From November 11th-13th 2021 we hosted a symposium to celebrate 50 years of electronic music and audiovisuals at the folkwang university of the arts. With international guests presenting their music and thoughts alongside ICEM teaching staff, we presented six concerts and 12 impulse lectures leading to group discussions. My welcome text from the symposium booklet is copied below.
Welcome to our celebration of 50 Years of Electronic Music and Audiovisuals at the Folkwang University of the Arts. It is our great pleasure, here at the Folkwang’s Institute for Computer Music and Electronic Media, to present this three-day symposium of concerts and discussions with both invited guests and old friends and students.
During these days we will listen to a retrospective of ICEM works produced over the last decades, as well as take stock of the current state of our electronic art, and look forward to the future. ICEM will no doubt continue to enrich the musical and cultural life of our region, of Germany, and of the international music scene at large, just as it has done in the past through the hard work and talent of its many successful alumni—some of whom we are happy to have present at this symposium—as well as of its teachers.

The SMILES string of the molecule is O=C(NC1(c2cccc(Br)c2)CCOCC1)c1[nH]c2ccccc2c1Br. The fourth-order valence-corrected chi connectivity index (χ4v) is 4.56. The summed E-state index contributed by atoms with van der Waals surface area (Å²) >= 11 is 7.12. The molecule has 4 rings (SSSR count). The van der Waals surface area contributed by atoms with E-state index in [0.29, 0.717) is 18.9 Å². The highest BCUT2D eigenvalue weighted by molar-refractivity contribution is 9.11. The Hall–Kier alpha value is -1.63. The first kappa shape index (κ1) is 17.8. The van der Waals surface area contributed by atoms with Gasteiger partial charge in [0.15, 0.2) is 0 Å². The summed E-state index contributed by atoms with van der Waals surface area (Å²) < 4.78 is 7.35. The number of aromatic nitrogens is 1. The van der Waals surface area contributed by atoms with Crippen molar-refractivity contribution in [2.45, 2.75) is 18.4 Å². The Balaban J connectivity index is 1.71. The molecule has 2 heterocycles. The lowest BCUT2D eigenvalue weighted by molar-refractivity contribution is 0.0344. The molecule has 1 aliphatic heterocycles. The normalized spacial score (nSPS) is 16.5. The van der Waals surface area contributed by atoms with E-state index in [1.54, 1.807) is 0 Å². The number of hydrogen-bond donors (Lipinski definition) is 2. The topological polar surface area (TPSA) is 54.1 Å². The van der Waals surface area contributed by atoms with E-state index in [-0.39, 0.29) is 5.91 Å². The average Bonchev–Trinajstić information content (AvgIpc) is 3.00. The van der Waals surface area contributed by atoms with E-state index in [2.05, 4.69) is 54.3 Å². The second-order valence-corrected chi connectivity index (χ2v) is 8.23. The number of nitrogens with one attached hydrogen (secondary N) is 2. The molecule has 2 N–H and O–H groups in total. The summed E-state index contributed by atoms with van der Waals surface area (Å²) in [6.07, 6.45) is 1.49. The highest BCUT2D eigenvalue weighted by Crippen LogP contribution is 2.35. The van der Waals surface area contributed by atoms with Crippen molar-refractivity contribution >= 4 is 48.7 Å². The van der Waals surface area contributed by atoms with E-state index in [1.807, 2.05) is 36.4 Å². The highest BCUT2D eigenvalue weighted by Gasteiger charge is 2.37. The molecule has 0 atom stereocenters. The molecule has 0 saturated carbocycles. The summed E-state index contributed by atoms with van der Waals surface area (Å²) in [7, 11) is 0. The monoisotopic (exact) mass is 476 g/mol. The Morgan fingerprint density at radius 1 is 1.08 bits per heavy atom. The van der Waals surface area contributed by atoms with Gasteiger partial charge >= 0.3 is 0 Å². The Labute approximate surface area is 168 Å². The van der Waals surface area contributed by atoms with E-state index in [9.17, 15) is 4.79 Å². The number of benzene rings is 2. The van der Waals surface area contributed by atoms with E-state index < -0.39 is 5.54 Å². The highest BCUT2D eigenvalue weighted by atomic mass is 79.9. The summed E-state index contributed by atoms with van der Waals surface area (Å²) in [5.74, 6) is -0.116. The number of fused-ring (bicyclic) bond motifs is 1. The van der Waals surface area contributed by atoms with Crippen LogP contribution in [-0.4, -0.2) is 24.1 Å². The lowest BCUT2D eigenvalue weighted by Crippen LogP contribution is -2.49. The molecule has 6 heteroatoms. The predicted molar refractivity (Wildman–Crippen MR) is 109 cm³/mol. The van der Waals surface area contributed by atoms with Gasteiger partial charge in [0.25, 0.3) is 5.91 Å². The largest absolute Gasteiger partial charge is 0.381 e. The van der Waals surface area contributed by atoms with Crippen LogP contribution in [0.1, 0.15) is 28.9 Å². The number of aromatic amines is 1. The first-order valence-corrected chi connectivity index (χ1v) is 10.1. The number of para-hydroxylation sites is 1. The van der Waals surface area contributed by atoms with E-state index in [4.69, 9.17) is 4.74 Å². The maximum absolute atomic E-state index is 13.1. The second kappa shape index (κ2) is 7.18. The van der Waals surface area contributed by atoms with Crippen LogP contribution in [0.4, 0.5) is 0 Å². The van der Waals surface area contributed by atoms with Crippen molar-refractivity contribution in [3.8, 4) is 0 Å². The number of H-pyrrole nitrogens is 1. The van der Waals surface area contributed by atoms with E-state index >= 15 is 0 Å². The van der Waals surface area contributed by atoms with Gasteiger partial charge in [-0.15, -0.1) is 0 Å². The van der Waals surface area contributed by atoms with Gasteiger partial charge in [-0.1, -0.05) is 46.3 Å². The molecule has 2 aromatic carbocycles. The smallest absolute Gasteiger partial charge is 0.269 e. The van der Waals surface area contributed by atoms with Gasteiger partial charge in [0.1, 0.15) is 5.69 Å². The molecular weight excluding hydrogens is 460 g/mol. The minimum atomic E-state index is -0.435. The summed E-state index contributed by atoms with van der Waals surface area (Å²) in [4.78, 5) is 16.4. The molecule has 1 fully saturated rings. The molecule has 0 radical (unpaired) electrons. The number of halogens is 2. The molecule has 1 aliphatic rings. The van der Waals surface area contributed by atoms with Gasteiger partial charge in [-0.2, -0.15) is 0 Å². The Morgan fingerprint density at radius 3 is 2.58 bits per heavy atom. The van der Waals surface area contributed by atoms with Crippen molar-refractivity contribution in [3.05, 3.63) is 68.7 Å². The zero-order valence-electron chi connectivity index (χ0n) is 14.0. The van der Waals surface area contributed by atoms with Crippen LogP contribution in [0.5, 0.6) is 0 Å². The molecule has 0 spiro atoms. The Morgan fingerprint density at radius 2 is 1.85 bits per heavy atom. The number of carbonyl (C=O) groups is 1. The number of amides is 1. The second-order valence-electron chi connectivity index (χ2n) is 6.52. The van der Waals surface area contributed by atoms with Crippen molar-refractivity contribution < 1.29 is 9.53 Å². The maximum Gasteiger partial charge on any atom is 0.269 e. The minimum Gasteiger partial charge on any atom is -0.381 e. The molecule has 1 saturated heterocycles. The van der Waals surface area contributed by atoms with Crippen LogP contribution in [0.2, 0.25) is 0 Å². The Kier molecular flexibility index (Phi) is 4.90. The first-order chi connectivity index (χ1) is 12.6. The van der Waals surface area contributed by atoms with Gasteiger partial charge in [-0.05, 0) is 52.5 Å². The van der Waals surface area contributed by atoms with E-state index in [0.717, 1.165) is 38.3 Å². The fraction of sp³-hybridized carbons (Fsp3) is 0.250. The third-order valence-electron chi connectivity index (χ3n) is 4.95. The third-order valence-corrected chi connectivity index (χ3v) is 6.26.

In addition, we are very pleased to have with us six internationally active music-makers to present their thoughts and works:
- Ludger Brümmer: composer and Head of the Hertz-Lab, ZKM Karlsruhe
- Marta Gentilucci: independent composer originally from Perugia
- Maja Ratkje: independent composer and performer from Norway
- Claudia Robles-Angel: independent new media and sound artist born in Bogotá-Colombia, currently living in Cologne
- Kees Tazelaar: composer and Head of the Institute of Sonology, The Hague
- Hans Tutschku: composer and Fanny P. Mason Professor of Music at Harvard University
In particular we’re thrilled by the breadth of our guests’ experience and praxis. These range from Electroacoustics—or what we often still call Tape Music—to what some nowadays call Electro-Instrumental music, i.e., music combining acoustic instruments and live electronics or fixed media; it ranges from fully pre-composed works, perhaps involving detailed notation of various kinds, to live electronic improvisations with nothing at all fixed in advance; and from purely sonic art with no visual element whatsoever to multi-disciplinary works combining music, dance, theatre, what we also still call film, and/or other time-based visually-focused arts. Some of our guests work within several of these fields, perhaps even within a single piece. We find ourselves in exhilarating times, with many of the technical problems we once faced now finally solved, and with access to electronic music technologies perhaps not universal but certainly open to almost anyone with a computer or even a mobile phone.